It’s inevitable with an affectionate dog that he or she will get in a few licks on your face from time to time.
We also are drawn to sometimes think about the “ick factor” when we observe where that adorable dog’s tongue has been beside just in his puppy chow. And of course, some dogs just have a tendency to drool, whether it’s a breed thing like for those sloppy chops of the St. Bernard or behavior-triggered like Rover shares a little spit with that old tennis ball he finds so fun to keep dropping in your lap.
Some people believe that since dogs lick their own wounds to help them heal, they should be able to work the same magic on human cuts and scrapes, too.
The ancient Egyptians used to praise dog saliva for its healing ability. They even had temples devoted to dogs where people would encourage pups to lick their open wounds and heal them from illnesses.
That might seem a little weird now because we know a lot about germs that seems to contradict what the ancients knew.
That is until now.
New research suggests that those puppy kisses may actually be good for you.
Wait, Aren’t There Germs in Dog Saliva?
Just like our mouths are full of germs, your dog’s mouth is teeming with bacteria and parasites that can infect you and your family members.
From salmonella and E. coli to worms and giardia, you have to be careful about your playful dog’s licks all the time. You see, when a dog licks his bum, the nasty bacteria released from his intestines may move from his bum to his mouth.
You’ll be receiving this transfer of nasties every time your dog licks you. Yuck!
So how can this be good for you?
Research on Dog Saliva
University of Arizona researcher Charles Raison, MD, believes that dog saliva may have a “probiotic” effect that may help humans “develop healthy bacteria colonies that in turn boost the immune system.”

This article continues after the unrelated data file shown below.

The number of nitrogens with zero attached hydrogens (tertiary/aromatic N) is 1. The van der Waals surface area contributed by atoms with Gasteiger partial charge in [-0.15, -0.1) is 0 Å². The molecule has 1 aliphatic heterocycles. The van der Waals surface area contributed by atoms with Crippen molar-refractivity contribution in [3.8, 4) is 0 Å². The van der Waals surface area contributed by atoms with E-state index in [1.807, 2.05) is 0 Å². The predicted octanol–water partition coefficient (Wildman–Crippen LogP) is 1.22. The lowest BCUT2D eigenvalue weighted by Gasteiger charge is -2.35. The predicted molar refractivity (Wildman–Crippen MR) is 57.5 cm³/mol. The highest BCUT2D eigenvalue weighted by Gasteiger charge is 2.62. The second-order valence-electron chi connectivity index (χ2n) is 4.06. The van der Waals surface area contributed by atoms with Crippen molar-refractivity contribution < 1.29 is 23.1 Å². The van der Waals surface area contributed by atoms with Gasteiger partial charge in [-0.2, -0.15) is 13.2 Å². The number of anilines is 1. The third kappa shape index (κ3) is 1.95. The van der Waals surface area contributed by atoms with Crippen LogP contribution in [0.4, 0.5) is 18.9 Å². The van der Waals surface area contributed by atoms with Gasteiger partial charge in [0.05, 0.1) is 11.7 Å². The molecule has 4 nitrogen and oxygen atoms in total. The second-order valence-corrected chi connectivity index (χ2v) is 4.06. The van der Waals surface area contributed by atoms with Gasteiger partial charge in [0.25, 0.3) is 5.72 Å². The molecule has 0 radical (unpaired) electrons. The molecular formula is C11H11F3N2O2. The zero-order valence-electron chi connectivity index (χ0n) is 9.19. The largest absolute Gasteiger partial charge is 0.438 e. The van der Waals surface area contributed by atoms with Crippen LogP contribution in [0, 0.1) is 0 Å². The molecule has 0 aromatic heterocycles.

Maybe they’ll start adding dog saliva to yogurt?
Dog saliva also has lysozyme, which prevents certain bacteria from growing, histatins that help skin cells heal a wound, and nerve growth factor (NGF). Scientists at the University of Florida discovered that when a wound is doused with the NGF in saliva, it heals twice as fast.
But this evidence is still up for debate.
Psychology Today says that licking a wound may be positive just for the simple act of loosening debris to keep the wound clean so it heals well. After all, a dog can’t bandage his wound himself.
So What Should You Do?
Dogs have been licking their wounds since the dawn of their existence, but you definitely shouldn’t let them lick yours.
Sure, there may be some benefits that scientists are still working out, but the risk of having other unhealthy bacteria infect your wound is nothing to mess around with.
If dog saliva was really some magical cure-all, we would see puppy drool bottled and lining the shelves of our pharmacies right now.
Zach is a life-long pet owner and enthusiast. He was born into a family with a dog named Murphy, and since then has owned several other dogs, mice, ferrets, fish, geckos, and a cat. This experience has given him the knowledge necessary to help others become excellent pet owners on his website Beyond The Treat with detailed gear, housing, and feeding guides for all pets.